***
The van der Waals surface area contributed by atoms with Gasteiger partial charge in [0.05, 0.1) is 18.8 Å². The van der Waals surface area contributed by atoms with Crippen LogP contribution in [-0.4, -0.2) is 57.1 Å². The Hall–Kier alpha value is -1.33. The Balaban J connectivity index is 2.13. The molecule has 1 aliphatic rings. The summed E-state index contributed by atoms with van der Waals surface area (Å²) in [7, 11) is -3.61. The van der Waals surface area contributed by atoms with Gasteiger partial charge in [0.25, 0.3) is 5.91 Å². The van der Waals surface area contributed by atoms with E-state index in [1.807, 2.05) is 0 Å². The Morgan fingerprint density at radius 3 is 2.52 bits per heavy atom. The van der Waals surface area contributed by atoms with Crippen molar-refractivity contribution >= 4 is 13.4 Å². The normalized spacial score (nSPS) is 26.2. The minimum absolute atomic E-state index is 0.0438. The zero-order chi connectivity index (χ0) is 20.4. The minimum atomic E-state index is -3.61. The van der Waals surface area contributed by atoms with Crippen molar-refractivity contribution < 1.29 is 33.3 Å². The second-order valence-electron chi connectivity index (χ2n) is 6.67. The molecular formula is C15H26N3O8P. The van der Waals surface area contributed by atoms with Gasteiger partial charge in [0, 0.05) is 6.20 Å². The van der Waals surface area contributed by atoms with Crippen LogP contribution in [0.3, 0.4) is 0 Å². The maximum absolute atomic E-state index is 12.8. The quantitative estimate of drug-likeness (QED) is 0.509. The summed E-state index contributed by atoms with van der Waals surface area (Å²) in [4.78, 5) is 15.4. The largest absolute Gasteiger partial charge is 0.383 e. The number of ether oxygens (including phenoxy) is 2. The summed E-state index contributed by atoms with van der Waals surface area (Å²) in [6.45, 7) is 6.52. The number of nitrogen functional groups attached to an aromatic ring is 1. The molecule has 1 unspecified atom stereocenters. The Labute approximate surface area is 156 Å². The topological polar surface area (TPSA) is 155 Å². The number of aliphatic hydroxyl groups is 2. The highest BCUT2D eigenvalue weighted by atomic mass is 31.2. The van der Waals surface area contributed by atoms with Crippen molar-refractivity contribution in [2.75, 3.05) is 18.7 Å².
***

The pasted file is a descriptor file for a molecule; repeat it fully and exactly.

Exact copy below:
The van der Waals surface area contributed by atoms with Gasteiger partial charge in [0.05, 0.1) is 18.8 Å². The van der Waals surface area contributed by atoms with Crippen LogP contribution in [-0.4, -0.2) is 57.1 Å². The Hall–Kier alpha value is -1.33. The Balaban J connectivity index is 2.13. The molecule has 1 aliphatic rings. The summed E-state index contributed by atoms with van der Waals surface area (Å²) in [7, 11) is -3.61. The van der Waals surface area contributed by atoms with Gasteiger partial charge in [0.25, 0.3) is 5.91 Å². The van der Waals surface area contributed by atoms with E-state index in [1.807, 2.05) is 0 Å². The Morgan fingerprint density at radius 3 is 2.52 bits per heavy atom. The van der Waals surface area contributed by atoms with Crippen molar-refractivity contribution >= 4 is 13.4 Å². The normalized spacial score (nSPS) is 26.2. The minimum absolute atomic E-state index is 0.0438. The zero-order chi connectivity index (χ0) is 20.4. The minimum atomic E-state index is -3.61. The van der Waals surface area contributed by atoms with Crippen molar-refractivity contribution < 1.29 is 33.3 Å². The second-order valence-electron chi connectivity index (χ2n) is 6.67. The molecular formula is C15H26N3O8P. The van der Waals surface area contributed by atoms with Gasteiger partial charge in [0, 0.05) is 6.20 Å². The van der Waals surface area contributed by atoms with Crippen LogP contribution in [0.3, 0.4) is 0 Å². The maximum absolute atomic E-state index is 12.8. The quantitative estimate of drug-likeness (QED) is 0.509. The summed E-state index contributed by atoms with van der Waals surface area (Å²) in [4.78, 5) is 15.4. The largest absolute Gasteiger partial charge is 0.383 e. The number of ether oxygens (including phenoxy) is 2. The summed E-state index contributed by atoms with van der Waals surface area (Å²) in [6.45, 7) is 6.52. The number of nitrogen functional groups attached to an aromatic ring is 1. The molecule has 1 unspecified atom stereocenters. The Labute approximate surface area is 156 Å². The topological polar surface area (TPSA) is 155 Å². The number of aliphatic hydroxyl groups is 2. The highest BCUT2D eigenvalue weighted by atomic mass is 31.2. The van der Waals surface area contributed by atoms with Crippen molar-refractivity contribution in [2.75, 3.05) is 18.7 Å².